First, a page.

RTW Trip Marrakech, Morocco Day 41: Eating through Marrakech’s Circus
Florence made us an excellent breakfast of Moroccan breads, dates, and tea on our roof.
I absolutely love Moroccan home decor, and after finding out silver poufs could be purchased in the market, I had to get one. The starting price I received was 800, and I got my leather pouf down to 250 dirham. I am sure I got a good deal, because my vendor seemed really annoyed with me after the purchase. When I looked online, it looked like other had purchased theirs between 200-350 dirham. I did well.
If you need to see another gorgeous palace, head to Bahia Palace. Gorgeous tiling and some time in the shade for a little over a dollar.
There is only one vendor in the square that sells individual teeth and dentures. He is willing to pull rotten teeth out for you, too. We of course did not see one person do this, but he was definitely making a killing off of tourists photos. It was worth it though, as he really invested himself in each snapshot!
We also ventured into an area where you could buy livestock, such as chickens and rabbits. I saw a butcher sacrifice about 5 rabbits within 15 seconds!
Lunch consisted of super cheap and tasty chicken shwarma sets. Popular with both the tourists and locals.
Like other bloggers have mentioned, if you want to drink the most amazing freshly squeezed juice you have ever tried, get them here. There are several stalls devoted to orange juice, but they are all delicious and taste the same.
For dinner, we started off with the same harira soup we had yesterday, at booth 75. I could easily have 3 of these heaping bowls, they are so delicious!
Greg and I had split decisions about what to eat. Greg wanted to eat beef brochette again, and I wanted to eat at the male dominated restaurant that had the egg and potato sandwich, located at booth 66. His dinner was definitely not as good as the previous night’s, which was surprising since we went to booth 1, the booth people were absolutely raving about on Trip Advisor!
I took a seat between some local men, and looked at the Arabic-only menu. I decided to just point to the sandwich to put in my order. There were 3 or 4 guys working the booth, rapidly deshelling eggs, spreading Laughing Cow on the bread, and dousing baked potatoes in butter. The sandwich was filling, savory, and a carb lover’s dream. I got some stares and smiles, which made me believe all potato lovers welcome each other. I would eventually be back for more.
Greg has a sensitive stomach, and generally has to stay away from eggs. He also gets nervous about street food, knowing his stomach isn’t quite as strong as mine. For some reason, he wanted to try some strongly spiced tea (that was supposedly good for virility), and some desert that looked like poo. He literally didn’t know what he was ordering, but locals seemed to be enjoying it. We realized that the turd like ball was made out of a strongly spiced sweet bean, similar to the Japanese adzuki bean. Not bad, but to me, not good either. Greg licked it clean.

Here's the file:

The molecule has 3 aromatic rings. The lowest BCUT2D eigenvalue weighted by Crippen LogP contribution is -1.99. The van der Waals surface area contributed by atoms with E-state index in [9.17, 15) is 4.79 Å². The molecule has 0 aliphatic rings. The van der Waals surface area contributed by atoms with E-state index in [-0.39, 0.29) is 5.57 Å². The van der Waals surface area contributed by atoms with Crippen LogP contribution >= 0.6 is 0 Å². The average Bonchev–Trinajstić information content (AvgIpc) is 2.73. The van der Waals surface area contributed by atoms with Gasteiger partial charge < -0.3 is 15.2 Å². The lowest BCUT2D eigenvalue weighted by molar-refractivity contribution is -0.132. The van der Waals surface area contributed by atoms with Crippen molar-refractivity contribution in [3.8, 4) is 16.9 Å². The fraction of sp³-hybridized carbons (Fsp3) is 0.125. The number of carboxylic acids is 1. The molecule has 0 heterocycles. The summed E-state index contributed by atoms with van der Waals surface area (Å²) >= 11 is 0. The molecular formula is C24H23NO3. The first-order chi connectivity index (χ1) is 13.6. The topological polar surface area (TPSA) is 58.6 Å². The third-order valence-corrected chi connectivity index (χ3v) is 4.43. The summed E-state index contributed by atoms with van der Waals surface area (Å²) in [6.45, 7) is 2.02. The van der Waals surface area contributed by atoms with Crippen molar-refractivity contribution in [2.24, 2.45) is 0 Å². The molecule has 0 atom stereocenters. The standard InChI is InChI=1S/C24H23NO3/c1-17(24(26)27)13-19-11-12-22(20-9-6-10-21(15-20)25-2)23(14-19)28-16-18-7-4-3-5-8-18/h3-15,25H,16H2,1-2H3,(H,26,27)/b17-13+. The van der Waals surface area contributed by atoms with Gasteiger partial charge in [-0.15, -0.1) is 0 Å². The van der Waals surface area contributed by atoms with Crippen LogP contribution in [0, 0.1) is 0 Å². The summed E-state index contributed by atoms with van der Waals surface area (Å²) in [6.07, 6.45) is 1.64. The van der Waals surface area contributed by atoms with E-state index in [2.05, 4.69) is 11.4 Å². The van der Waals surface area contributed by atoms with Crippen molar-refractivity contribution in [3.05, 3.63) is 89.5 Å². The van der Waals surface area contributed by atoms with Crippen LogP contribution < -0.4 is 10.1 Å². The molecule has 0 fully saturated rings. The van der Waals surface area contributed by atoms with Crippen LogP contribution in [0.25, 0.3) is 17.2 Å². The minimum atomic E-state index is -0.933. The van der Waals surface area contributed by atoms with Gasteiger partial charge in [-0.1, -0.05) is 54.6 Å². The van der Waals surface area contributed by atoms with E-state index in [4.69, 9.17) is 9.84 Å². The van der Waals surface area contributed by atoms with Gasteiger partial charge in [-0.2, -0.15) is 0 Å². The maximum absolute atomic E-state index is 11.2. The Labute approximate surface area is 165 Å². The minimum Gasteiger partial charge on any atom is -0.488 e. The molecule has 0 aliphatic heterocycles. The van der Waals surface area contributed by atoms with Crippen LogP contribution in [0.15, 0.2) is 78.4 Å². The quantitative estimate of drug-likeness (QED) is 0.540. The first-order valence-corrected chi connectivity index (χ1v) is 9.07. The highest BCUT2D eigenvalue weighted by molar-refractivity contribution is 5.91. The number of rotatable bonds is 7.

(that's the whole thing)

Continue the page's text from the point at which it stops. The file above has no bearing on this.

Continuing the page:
Before venturing back to our riad, we stopped by one of the music troups consisting of a screeching woman and a man playing a banjo-like instrument with a chicken on his head. We didn’t understand anything they were saying, but their actions were enough to keep us there. Since we were the only tourists that had joined the circle, they really tried pulling us into the middle of the circle. It was hard to resist them!
Hotel Riad Al Jawhara $43
Silver pouf 250 dirham
Bahia Palace 20 dirham
Dentist photo 10 dirham
2 Orange juice 10 dirham
Lune D’Or Restaurant chicken shawarma, coke and water 57 dirham
Orange juice 5 dirham
2 Harira soup 6 dirham
Booth 66 Egg sandwich 8 dirham
Booth 1 brochette, fries, eggplant coke, water 70 dirham
Tea and dark brown bean dessert 10 dirham
Musicians 8 dirham
Total cost: $43 + 454 dirham = $46.68 per person
What I learned: If you are buying something that can be found at a number of shops, head to the back streets. They get less customers and are probably more willing to drop the price (I should have done that!)
If you are purchasing a freshly squeezed orange juice, pay 1d more for a disposable cup, or reuse an old water bottle. Their glasses (and cutlery) are only quickly rinsed with tap water, so when you take a sip of juice out of the glasses, imagine thousands of mouths on the same cup before you.
Actual date of travel: Oct. 14, 2014